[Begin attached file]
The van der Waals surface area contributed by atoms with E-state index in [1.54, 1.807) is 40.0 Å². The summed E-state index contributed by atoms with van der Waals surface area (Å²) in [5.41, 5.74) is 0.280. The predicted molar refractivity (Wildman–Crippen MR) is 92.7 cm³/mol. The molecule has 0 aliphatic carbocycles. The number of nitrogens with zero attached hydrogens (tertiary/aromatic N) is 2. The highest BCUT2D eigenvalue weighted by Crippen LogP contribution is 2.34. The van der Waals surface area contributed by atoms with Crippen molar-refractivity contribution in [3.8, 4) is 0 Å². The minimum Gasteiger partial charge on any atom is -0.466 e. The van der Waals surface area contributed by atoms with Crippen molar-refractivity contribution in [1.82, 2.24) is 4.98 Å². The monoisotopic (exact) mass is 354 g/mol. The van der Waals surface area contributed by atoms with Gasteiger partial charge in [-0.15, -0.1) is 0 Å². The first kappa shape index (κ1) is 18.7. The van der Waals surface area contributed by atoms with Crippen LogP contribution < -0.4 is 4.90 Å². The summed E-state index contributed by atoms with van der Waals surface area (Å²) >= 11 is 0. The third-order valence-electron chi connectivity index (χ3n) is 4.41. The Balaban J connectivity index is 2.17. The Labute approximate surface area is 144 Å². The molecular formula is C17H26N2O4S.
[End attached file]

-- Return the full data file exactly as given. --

The van der Waals surface area contributed by atoms with E-state index in [1.54, 1.807) is 40.0 Å². The summed E-state index contributed by atoms with van der Waals surface area (Å²) in [5.41, 5.74) is 0.280. The predicted molar refractivity (Wildman–Crippen MR) is 92.7 cm³/mol. The molecule has 0 aliphatic carbocycles. The number of nitrogens with zero attached hydrogens (tertiary/aromatic N) is 2. The highest BCUT2D eigenvalue weighted by Crippen LogP contribution is 2.34. The van der Waals surface area contributed by atoms with Crippen molar-refractivity contribution in [3.8, 4) is 0 Å². The minimum Gasteiger partial charge on any atom is -0.466 e. The van der Waals surface area contributed by atoms with Crippen molar-refractivity contribution in [1.82, 2.24) is 4.98 Å². The monoisotopic (exact) mass is 354 g/mol. The van der Waals surface area contributed by atoms with Gasteiger partial charge in [-0.15, -0.1) is 0 Å². The first kappa shape index (κ1) is 18.7. The van der Waals surface area contributed by atoms with Crippen LogP contribution < -0.4 is 4.90 Å². The summed E-state index contributed by atoms with van der Waals surface area (Å²) >= 11 is 0. The third-order valence-electron chi connectivity index (χ3n) is 4.41. The Balaban J connectivity index is 2.17. The Labute approximate surface area is 144 Å². The molecular formula is C17H26N2O4S.